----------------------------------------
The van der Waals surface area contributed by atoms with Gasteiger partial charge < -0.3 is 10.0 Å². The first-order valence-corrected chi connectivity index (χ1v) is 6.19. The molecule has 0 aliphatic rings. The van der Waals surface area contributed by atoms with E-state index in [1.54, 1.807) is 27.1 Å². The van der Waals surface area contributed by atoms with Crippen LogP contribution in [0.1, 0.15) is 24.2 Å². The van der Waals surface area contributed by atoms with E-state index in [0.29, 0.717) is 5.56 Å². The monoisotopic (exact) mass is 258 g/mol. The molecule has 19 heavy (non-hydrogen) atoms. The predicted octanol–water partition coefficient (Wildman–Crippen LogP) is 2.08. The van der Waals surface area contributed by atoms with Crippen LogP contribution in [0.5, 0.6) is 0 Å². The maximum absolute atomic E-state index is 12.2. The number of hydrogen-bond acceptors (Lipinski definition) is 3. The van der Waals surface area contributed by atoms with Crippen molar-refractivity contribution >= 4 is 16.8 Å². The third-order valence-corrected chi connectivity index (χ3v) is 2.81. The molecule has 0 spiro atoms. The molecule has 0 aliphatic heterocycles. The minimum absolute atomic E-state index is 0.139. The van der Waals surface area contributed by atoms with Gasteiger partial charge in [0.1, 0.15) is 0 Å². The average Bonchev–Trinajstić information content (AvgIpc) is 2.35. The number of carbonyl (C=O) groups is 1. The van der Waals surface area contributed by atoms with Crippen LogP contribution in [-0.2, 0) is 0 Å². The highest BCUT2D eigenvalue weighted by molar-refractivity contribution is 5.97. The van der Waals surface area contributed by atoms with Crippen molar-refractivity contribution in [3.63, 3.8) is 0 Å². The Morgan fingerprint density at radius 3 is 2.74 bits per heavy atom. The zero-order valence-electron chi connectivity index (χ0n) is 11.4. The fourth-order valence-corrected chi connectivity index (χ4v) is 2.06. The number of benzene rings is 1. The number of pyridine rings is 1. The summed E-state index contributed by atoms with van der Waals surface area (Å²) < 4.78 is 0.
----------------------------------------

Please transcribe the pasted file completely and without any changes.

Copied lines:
The van der Waals surface area contributed by atoms with Gasteiger partial charge < -0.3 is 10.0 Å². The first-order valence-corrected chi connectivity index (χ1v) is 6.19. The molecule has 0 aliphatic rings. The van der Waals surface area contributed by atoms with E-state index in [1.54, 1.807) is 27.1 Å². The van der Waals surface area contributed by atoms with Crippen LogP contribution in [0.1, 0.15) is 24.2 Å². The van der Waals surface area contributed by atoms with E-state index in [0.29, 0.717) is 5.56 Å². The monoisotopic (exact) mass is 258 g/mol. The molecule has 19 heavy (non-hydrogen) atoms. The predicted octanol–water partition coefficient (Wildman–Crippen LogP) is 2.08. The van der Waals surface area contributed by atoms with Crippen LogP contribution in [0.5, 0.6) is 0 Å². The maximum absolute atomic E-state index is 12.2. The number of hydrogen-bond acceptors (Lipinski definition) is 3. The van der Waals surface area contributed by atoms with Crippen molar-refractivity contribution >= 4 is 16.8 Å². The third-order valence-corrected chi connectivity index (χ3v) is 2.81. The molecule has 0 spiro atoms. The molecule has 0 aliphatic heterocycles. The minimum absolute atomic E-state index is 0.139. The van der Waals surface area contributed by atoms with Gasteiger partial charge in [0.1, 0.15) is 0 Å². The average Bonchev–Trinajstić information content (AvgIpc) is 2.35. The number of carbonyl (C=O) groups is 1. The van der Waals surface area contributed by atoms with Crippen LogP contribution in [-0.2, 0) is 0 Å². The highest BCUT2D eigenvalue weighted by molar-refractivity contribution is 5.97. The van der Waals surface area contributed by atoms with Crippen molar-refractivity contribution in [3.63, 3.8) is 0 Å². The Morgan fingerprint density at radius 3 is 2.74 bits per heavy atom. The zero-order valence-electron chi connectivity index (χ0n) is 11.4. The fourth-order valence-corrected chi connectivity index (χ4v) is 2.06. The number of benzene rings is 1. The number of pyridine rings is 1. The summed E-state index contributed by atoms with van der Waals surface area (Å²) < 4.78 is 0.